ECSAS 2023 – Turin 26-29 July

18 – Deviant Bodies, Prohibited Territories and Academia in South Asia

Academic spaces have a tendency to flourish in self contained silos, especially in South Asia where multiple exclusions of gender/caste/language/ethnicity etc operate to prevent access to education.

Convenors

Sukumar Narayana - University of Delhi, Department of Political Science, Delhi, India
Joanna Pfaff-Czarnecka - University of Bielefeld, Social Anthropology, Bielefeld, Germany (2)

Long Abstract

Academic spaces have a tendency to flourish in self contained silos, especially in South Asia where multiple exclusions of gender/caste/language/ethnicity etc operate to prevent access to education. The semantics of cultural and ideological domination ensured that such people were stigmatized and invizibilised often resulting in their being silenced. Their efforts to claim these spaces marked them as deviant bodies. It is only in the last few decades that policy interventions of the state enabled the marginalized to make inroads into such prohibited territories. Despite such efforts, such students continue to be ghettoised and out of desperation, they end their lives. Students committing suicides is a reflection of the rising cost of inequality in the neo-liberal regime.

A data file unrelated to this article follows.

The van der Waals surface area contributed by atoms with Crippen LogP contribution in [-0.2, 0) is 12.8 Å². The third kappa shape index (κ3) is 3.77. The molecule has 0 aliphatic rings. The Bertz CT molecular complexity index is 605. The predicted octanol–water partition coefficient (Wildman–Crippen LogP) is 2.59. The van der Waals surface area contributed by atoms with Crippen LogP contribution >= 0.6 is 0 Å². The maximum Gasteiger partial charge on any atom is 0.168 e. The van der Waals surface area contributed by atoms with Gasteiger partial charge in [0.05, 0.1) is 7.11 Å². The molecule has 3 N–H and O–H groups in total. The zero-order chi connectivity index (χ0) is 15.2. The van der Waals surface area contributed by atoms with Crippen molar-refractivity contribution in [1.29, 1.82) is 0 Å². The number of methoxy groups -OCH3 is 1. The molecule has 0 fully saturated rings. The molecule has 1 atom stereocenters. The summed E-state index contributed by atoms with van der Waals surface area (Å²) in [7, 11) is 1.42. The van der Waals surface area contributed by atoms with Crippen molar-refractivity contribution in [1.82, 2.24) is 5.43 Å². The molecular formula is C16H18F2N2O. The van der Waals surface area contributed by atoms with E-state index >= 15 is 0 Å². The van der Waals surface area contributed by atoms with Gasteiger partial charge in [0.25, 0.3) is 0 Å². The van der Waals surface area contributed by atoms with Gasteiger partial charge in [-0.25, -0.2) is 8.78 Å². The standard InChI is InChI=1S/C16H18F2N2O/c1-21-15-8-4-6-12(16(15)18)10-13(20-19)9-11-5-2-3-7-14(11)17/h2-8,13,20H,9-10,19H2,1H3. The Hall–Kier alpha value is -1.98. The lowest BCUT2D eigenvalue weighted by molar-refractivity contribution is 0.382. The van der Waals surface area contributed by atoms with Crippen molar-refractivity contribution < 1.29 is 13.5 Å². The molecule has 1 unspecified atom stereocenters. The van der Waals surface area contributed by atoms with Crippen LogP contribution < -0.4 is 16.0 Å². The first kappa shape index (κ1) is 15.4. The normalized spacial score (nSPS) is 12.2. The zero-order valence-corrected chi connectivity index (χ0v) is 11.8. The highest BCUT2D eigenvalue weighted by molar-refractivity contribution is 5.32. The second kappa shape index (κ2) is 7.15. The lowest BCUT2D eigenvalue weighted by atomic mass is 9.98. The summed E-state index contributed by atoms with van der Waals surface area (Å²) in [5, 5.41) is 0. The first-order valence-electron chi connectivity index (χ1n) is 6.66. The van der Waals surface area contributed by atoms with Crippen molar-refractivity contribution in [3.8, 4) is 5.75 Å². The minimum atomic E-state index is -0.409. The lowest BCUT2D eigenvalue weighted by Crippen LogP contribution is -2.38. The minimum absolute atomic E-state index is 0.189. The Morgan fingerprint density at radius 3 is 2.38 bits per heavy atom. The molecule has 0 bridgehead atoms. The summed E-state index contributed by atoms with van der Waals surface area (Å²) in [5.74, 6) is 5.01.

Needless to mention, such encroachments have been contested by the dominant social categories that were controlling the knowledge production. The last few decades have witnessed numerous instances wherein institutions of higher learning have been in turmoil as the epistemological isolation of the marginalized groups have been contested. This panel focuses on the existing multiple forms of inequalities in university spaces across South Asia, the resultant epistemicide and the methodological processes through which these socio-cultural polarities are unravelled and examined. It is essential to map these multiple experiences of assertion and pain through narratives of stake holders, pedagogic and policy interventions in South Asia.